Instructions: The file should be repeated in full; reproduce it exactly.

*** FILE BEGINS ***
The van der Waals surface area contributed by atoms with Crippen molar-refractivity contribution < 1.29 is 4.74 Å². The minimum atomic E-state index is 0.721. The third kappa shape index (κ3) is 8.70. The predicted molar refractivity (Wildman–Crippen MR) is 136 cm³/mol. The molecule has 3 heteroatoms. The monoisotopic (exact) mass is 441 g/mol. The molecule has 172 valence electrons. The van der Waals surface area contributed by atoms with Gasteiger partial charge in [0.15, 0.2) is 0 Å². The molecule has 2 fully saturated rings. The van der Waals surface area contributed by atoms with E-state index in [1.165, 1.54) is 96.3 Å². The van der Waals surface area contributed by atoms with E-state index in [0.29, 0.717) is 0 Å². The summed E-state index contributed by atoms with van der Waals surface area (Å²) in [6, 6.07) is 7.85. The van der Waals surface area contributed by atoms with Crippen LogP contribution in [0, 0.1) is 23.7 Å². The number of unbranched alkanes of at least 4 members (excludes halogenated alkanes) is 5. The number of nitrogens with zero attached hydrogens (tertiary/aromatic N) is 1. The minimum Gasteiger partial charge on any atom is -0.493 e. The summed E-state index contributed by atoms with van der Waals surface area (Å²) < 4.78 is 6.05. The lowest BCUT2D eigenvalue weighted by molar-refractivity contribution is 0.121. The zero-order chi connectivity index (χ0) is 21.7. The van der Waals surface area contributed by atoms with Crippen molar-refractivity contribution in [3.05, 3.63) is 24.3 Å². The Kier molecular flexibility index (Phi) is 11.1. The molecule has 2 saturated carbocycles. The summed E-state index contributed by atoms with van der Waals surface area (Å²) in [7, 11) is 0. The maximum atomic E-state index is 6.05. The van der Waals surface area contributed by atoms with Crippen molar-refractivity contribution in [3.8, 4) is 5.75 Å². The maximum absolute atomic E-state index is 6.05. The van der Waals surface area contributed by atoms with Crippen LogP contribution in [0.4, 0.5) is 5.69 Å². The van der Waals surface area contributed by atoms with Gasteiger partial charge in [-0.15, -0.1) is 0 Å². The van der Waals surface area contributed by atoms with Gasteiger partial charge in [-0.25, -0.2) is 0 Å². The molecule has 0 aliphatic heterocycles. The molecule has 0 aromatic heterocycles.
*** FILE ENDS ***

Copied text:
The van der Waals surface area contributed by atoms with Crippen molar-refractivity contribution < 1.29 is 4.74 Å². The minimum atomic E-state index is 0.721. The third kappa shape index (κ3) is 8.70. The predicted molar refractivity (Wildman–Crippen MR) is 136 cm³/mol. The molecule has 3 heteroatoms. The monoisotopic (exact) mass is 441 g/mol. The molecule has 172 valence electrons. The van der Waals surface area contributed by atoms with Gasteiger partial charge in [0.15, 0.2) is 0 Å². The molecule has 2 fully saturated rings. The van der Waals surface area contributed by atoms with E-state index in [1.165, 1.54) is 96.3 Å². The van der Waals surface area contributed by atoms with E-state index in [0.29, 0.717) is 0 Å². The summed E-state index contributed by atoms with van der Waals surface area (Å²) in [6, 6.07) is 7.85. The van der Waals surface area contributed by atoms with Crippen LogP contribution in [0, 0.1) is 23.7 Å². The number of unbranched alkanes of at least 4 members (excludes halogenated alkanes) is 5. The number of nitrogens with zero attached hydrogens (tertiary/aromatic N) is 1. The minimum Gasteiger partial charge on any atom is -0.493 e. The summed E-state index contributed by atoms with van der Waals surface area (Å²) < 4.78 is 6.05. The lowest BCUT2D eigenvalue weighted by molar-refractivity contribution is 0.121. The zero-order chi connectivity index (χ0) is 21.7. The van der Waals surface area contributed by atoms with Crippen molar-refractivity contribution in [3.05, 3.63) is 24.3 Å². The Kier molecular flexibility index (Phi) is 11.1. The molecule has 2 saturated carbocycles. The summed E-state index contributed by atoms with van der Waals surface area (Å²) in [7, 11) is 0. The maximum atomic E-state index is 6.05. The van der Waals surface area contributed by atoms with Crippen molar-refractivity contribution in [3.8, 4) is 5.75 Å². The maximum absolute atomic E-state index is 6.05. The van der Waals surface area contributed by atoms with Crippen LogP contribution in [0.4, 0.5) is 5.69 Å². The van der Waals surface area contributed by atoms with Gasteiger partial charge in [-0.15, -0.1) is 0 Å². The van der Waals surface area contributed by atoms with Gasteiger partial charge in [-0.25, -0.2) is 0 Å². The molecule has 0 aliphatic heterocycles. The molecule has 0 aromatic heterocycles.